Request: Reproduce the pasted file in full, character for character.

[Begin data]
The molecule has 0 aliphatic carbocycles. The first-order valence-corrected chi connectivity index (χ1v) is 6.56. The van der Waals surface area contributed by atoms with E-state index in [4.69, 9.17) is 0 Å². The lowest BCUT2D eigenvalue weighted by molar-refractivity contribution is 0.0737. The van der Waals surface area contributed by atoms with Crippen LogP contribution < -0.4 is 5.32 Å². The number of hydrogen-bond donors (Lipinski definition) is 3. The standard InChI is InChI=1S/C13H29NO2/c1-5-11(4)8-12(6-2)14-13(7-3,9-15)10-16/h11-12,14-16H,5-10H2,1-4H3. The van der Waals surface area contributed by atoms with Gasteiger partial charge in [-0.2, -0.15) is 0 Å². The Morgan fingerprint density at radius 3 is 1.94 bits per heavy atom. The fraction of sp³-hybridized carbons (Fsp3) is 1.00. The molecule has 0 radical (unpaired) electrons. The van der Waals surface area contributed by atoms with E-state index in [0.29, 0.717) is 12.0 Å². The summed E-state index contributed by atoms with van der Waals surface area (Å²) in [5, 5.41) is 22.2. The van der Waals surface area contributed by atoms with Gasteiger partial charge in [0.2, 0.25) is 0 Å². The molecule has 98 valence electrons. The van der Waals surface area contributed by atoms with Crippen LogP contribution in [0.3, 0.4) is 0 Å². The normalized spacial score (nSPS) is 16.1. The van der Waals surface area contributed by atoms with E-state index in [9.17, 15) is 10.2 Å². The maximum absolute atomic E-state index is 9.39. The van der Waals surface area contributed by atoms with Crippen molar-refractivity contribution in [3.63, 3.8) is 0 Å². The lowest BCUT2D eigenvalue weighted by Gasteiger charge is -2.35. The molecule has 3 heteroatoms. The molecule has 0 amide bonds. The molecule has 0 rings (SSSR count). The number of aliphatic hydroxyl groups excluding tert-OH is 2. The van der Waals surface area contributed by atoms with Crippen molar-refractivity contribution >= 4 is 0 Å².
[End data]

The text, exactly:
The molecule has 0 aliphatic carbocycles. The first-order valence-corrected chi connectivity index (χ1v) is 6.56. The van der Waals surface area contributed by atoms with E-state index in [4.69, 9.17) is 0 Å². The lowest BCUT2D eigenvalue weighted by molar-refractivity contribution is 0.0737. The van der Waals surface area contributed by atoms with Crippen LogP contribution < -0.4 is 5.32 Å². The number of hydrogen-bond donors (Lipinski definition) is 3. The standard InChI is InChI=1S/C13H29NO2/c1-5-11(4)8-12(6-2)14-13(7-3,9-15)10-16/h11-12,14-16H,5-10H2,1-4H3. The van der Waals surface area contributed by atoms with Gasteiger partial charge in [-0.2, -0.15) is 0 Å². The Morgan fingerprint density at radius 3 is 1.94 bits per heavy atom. The fraction of sp³-hybridized carbons (Fsp3) is 1.00. The molecule has 0 radical (unpaired) electrons. The van der Waals surface area contributed by atoms with E-state index in [0.29, 0.717) is 12.0 Å². The summed E-state index contributed by atoms with van der Waals surface area (Å²) in [5, 5.41) is 22.2. The van der Waals surface area contributed by atoms with Gasteiger partial charge in [0.2, 0.25) is 0 Å². The molecule has 98 valence electrons. The van der Waals surface area contributed by atoms with Crippen LogP contribution in [0.3, 0.4) is 0 Å². The normalized spacial score (nSPS) is 16.1. The van der Waals surface area contributed by atoms with E-state index in [9.17, 15) is 10.2 Å². The maximum absolute atomic E-state index is 9.39. The van der Waals surface area contributed by atoms with Crippen molar-refractivity contribution in [3.63, 3.8) is 0 Å². The lowest BCUT2D eigenvalue weighted by Gasteiger charge is -2.35. The molecule has 3 heteroatoms. The molecule has 0 amide bonds. The molecule has 0 rings (SSSR count). The number of aliphatic hydroxyl groups excluding tert-OH is 2. The van der Waals surface area contributed by atoms with Crippen molar-refractivity contribution >= 4 is 0 Å².